Wednesday April 17


An ordinance of secession is adopted by the Virginia convention (the vote is 88 to 55). Joy reigns in the streets for the secessionists. "The sign, in gilt letters, -United States Court, - over the north entrance to the Custom House, was taken down and broken in pieces by the populace.."


from Sandburg's The War Years

One afternoon after Lincoln had issued his call for troops, he sat alone in this room, and a feeling came over him as if he were utterly deserted and helpless. He thought any moderately strong body of secessionist troops, if there were any in the neighborhood, might come over the 'long bridge' across the Potomac, and just take him and the members of the Cabinet - the whole lot of them. Then he suddenly heard a sound like the boom of a cannon. 'There they are!' he said to himself. He expected every moment somebody would rush in with the report of an attack. The White House attendants, whom he interrogated, had heard nothing. But nobody came, and all remained still.

Then he thought he would look after the thing himself. So he walked out, and walked, and walked, until he got to the Arsenal. There he found the doors all open, and not a soul to guard them. Anybody might have gone in and helped himself to the arms. There was perfect solitude and stillness all around. Then he walked back to the White House without noticing the slightest sign of disturbance. He met a few persons on the way, some of whom he asked whether that had not heard something like the boom of a cannon. Nobody had heard anything, and so he supposed it must have been a freak of his imagination.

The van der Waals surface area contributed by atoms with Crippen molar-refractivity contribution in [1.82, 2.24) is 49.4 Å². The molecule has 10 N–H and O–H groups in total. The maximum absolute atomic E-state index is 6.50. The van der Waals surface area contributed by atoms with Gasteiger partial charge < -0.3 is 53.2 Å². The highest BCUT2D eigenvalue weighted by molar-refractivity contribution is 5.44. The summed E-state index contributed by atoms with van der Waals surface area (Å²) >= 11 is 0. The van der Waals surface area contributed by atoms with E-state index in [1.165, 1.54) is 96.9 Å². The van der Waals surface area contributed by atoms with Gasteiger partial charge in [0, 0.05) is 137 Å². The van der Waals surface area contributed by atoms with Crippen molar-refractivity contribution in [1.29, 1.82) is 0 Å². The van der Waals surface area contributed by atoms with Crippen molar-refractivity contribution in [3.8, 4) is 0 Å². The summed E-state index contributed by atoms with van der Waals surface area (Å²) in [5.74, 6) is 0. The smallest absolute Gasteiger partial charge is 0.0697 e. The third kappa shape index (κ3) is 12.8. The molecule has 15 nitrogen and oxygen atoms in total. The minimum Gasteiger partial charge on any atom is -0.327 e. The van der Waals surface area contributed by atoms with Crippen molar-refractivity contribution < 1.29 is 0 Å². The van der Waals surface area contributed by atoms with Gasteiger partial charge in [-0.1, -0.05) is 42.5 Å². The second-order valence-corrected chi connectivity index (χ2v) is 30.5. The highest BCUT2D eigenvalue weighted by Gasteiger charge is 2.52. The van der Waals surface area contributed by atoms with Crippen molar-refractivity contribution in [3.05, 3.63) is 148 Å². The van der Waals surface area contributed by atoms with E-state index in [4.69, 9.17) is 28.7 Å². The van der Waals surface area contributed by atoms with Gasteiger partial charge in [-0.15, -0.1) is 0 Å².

On the morning of the 17th, an election of regimental officers was held. Lieut. Col. Timothy Munroe, of Lynn, was elected Colonel, and, the office of Major being vacant, Adjutant E. W. Hinks, of Lynn, Lieut. Col.; Lieut. Andrew Elwell, of Co. G (Gloucester), was chosen Major. The men were furnished with overcoats, and, as far as possible, with knapsacks and haversacks.

A soldier in the Newburyport company writes home:

[from Barlow letters (USAMHI)]

Dear Ellen

We are In Boston But Expetc [Expect] To Go To Washington To Day. Kiss The Children For me Tel(l) mother To keep up good Spirits. Give my Love To All.

I may Be Gone 3 months ?There Days?. From your Husband,

April 17, 1861 (from Boston)

Joseph Barlow

P.S. I Shall go and See Sar(a)h (?) If I Can.

Governor Andrew finally decides to appoint Benjamin F. Butler to the command of the brigade then forming. There was another choice - Brig. Gen. Ebenezer W. Pierce of Assonet Village. Although it was apparent to most that Butler was the better choice militarily, Andrew vacillated because Butler was also Breckenridge Democrat. A fact that did not rest easy with Republican Andrew. Butler receives the appointment at 10 am.

Butler set up his HQ at the State House, and there set about preparing the troops for War Dept orders. The 6th and 8th Regiments were ordered to Washington; 3rd and 4th to Fortress Monroe.

A telegram arrived from Sec'y of War

"Send [them] by railroad; they will arrive quicker, the route through Baltimore is now open."


The Salem Light Infantry receive their marching orders. They are detached from the 7th Regiment and are assigned to the 8th Regiment, and redesignated as Company J (they had been Co. A), to function as the right flank company of skirmishers.

In the evening, 30 more recruits are voted in, one of whom is Edward T. Osgood, my ancestor.